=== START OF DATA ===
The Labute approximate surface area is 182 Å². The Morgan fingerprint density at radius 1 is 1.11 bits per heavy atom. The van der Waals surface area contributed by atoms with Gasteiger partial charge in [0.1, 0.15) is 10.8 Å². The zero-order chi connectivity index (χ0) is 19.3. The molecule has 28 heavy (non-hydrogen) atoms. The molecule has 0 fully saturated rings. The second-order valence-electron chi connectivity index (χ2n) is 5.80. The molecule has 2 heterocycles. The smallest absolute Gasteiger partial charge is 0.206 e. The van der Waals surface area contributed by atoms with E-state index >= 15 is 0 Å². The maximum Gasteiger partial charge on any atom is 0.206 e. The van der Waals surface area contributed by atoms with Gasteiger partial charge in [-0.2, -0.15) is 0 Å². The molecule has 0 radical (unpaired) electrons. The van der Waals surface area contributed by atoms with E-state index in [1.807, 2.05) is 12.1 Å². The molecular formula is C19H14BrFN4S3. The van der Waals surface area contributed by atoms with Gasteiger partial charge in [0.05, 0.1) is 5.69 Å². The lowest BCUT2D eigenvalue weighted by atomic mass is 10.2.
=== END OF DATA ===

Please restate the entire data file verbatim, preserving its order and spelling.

The Labute approximate surface area is 182 Å². The Morgan fingerprint density at radius 1 is 1.11 bits per heavy atom. The van der Waals surface area contributed by atoms with Gasteiger partial charge in [0.1, 0.15) is 10.8 Å². The zero-order chi connectivity index (χ0) is 19.3. The molecule has 28 heavy (non-hydrogen) atoms. The molecule has 0 fully saturated rings. The second-order valence-electron chi connectivity index (χ2n) is 5.80. The molecule has 2 heterocycles. The smallest absolute Gasteiger partial charge is 0.206 e. The van der Waals surface area contributed by atoms with E-state index >= 15 is 0 Å². The maximum Gasteiger partial charge on any atom is 0.206 e. The van der Waals surface area contributed by atoms with Gasteiger partial charge in [-0.2, -0.15) is 0 Å². The molecule has 0 radical (unpaired) electrons. The van der Waals surface area contributed by atoms with E-state index in [1.807, 2.05) is 12.1 Å². The molecular formula is C19H14BrFN4S3. The van der Waals surface area contributed by atoms with Gasteiger partial charge in [0.05, 0.1) is 5.69 Å². The lowest BCUT2D eigenvalue weighted by atomic mass is 10.2.